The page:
New tactical vests for city police officers, clarification of a new policy for overnight trips for the Hamlet Senior Center and revisiting the current water meter situation were the highlights of Tuesday evening’s budget work session at Hamlet City Hall.
NEW TACTICAL VESTS
Hamlet Police Chief Dennis Brown gave a presentation on new ballistic vests for his officers.
“The vests we have now are not protective enough for what our officers can face in today’s environment,” said Brown. “We have here an option that would protect us in tactical situations far better than what we currently are using.”
The vest that received the most praise is a version from Point Blank Enterprises, Inc. It allows for the insertion of two ballistic plates to protect the officer in the front and on the back. The daily-use vests the officers currently wear is the A-3 model.
“Nothing is more important than the safety of our officers,” said Councilman Eddie Martin, former chief of the Rockingham Police Department. “We want our officers to have the best equipment.”
“I don’t want to talk about any other vests,” said Councilman Oscar Sellars. “The last vest he showed the council, in my opinion, is the one that we ought to go purchase.
“I am for the safety of the officers … even small towns are not immune from what we’ve seen throughout the country.”
SENIOR CENTER TRIP POLICIES
Sarah Locklear, director of the Hamlet Senior Center, gave a presentation on the updates to the center’s trip policies.
Two weeks ago, at the monthly council meeting, Locklear’s mother and former Senior Center director Susan Sellers, as well as many community members addressed the council regarding the concern that the city of Hamlet was doing away with permitting the popular overnight motorcoach trips sponsored by the center.
The actual concern of the city was that the complementary trips or “comps” given by the motorcoach companies were being improperly used.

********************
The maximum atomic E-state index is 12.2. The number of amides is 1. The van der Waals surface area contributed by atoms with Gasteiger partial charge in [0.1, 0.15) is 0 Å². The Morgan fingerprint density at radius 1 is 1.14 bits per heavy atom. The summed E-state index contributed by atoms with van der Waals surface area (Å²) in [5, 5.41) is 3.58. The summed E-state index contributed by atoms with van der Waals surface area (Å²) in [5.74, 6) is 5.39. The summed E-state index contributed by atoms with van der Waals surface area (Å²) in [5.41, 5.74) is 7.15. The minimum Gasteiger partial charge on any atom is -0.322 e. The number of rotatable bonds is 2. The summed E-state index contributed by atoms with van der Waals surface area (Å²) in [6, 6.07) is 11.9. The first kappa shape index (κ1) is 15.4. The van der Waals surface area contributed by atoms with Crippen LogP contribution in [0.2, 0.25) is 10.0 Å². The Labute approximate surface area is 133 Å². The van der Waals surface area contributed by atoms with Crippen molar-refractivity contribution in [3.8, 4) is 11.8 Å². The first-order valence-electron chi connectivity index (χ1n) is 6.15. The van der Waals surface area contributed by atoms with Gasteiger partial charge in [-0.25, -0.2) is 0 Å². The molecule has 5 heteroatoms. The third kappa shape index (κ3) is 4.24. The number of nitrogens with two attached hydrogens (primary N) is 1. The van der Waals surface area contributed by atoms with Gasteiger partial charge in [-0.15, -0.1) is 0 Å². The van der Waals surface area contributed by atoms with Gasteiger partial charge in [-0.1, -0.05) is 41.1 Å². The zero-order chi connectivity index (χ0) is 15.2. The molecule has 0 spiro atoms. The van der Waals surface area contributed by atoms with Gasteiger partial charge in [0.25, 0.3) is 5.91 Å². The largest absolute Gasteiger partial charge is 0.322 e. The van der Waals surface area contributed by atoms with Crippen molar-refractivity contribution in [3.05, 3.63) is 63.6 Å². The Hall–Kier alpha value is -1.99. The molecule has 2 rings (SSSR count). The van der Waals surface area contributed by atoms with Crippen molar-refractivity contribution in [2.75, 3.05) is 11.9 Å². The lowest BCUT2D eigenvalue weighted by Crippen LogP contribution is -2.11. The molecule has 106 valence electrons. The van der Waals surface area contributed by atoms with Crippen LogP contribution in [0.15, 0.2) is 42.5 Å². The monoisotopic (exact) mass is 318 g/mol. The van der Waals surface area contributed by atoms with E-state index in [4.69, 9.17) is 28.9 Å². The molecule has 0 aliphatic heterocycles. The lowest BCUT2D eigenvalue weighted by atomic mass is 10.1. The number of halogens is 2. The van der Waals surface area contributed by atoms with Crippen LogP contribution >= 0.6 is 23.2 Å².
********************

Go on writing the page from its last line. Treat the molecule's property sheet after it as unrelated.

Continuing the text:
Locklear stated that she and City Manager Matthew Christian had worked out a plan that should satisfy all parties concerned.
“The (two) comp seats that are earned for the registered participants are for 40 people,” said Locklear. “Then we have to supply two people to go on the trip.
“The money is sent back to the city, (the city initially pays for the trip for the two employees), then Diamond Tours will reimburse the city for those seats. There is no money taken from the city except for the per-diem ($23 a day).”
“The money that comes back goes into the Senior Center Budget, right?” asked Councilwoman Abbie Covington. “It’s a wash?”
“No, ma’am it pays for the trips,” said Locklear. “And it goes back into the city budget.”
According to the PowerPoint presentation co-authored by Christian and Locklear:
New Policy: “All group leaders will be selected and paid for when the trip is advertised. The value of any ‘comps’ earned will be received by City Hall to reimburse group leader expenses.”
Expected Changes: “To limit city resources and to provide the best experience for travelers: Trips will be limited to one motorcoach bus. No more that maximum number of seats allowed. Trip goers will be first come first served. Once passenger seat limit is met, individuals will be placed on a waiting list. If a registered traveler cancels their trip, individuals on the waiting list will be contacted to offer them the opportunity to go on the trip.”
The upcoming trip to Toronto, Canada and Niagara Falls is scheduled to depart on Sunday, June 4 and will have 80 participants.
Christian presented a breakdown of “Smart Meter” costs and what funding would be utilized on the project.
“We’ve talked a lot about water meters and that’s the biggest tangible project I have details on,” said Christian.
A slide in Christian’s presentation showed that — based on network, meters, meter installation, software, professional services (Program management, Software Configuration and Bonding) and contingency — the total project would cost approximately $1.9 million.
“This cost is more than we have in ARPA (American Rescue Plan Act) funds so we’ll have to figure out how to make up the difference there,” said Christian.
“Roughly how much deficiency would we have left over after we spent ARPA funds?” asked Mayor Bill Bayless.
“We have a million dollars of ARPA funds and if we were to do only water meters it’s two million,” said Christian. “We would have to come up with the difference between what we had in ARPA and the total cost to complete the project.”
Covington made the motion that the ARPA funds be used as a pilot project for funding 1,500 meters and utilizing the post-installation outcome as a data source. The motion carried 4-1 with Councilman Jesse McQueen dissenting.
The meeting was adjourned at 7:42 p.m.
The next Hamlet City Council Meeting will be held at 6 p.m. on Tuesday, June 13 at the council chambers.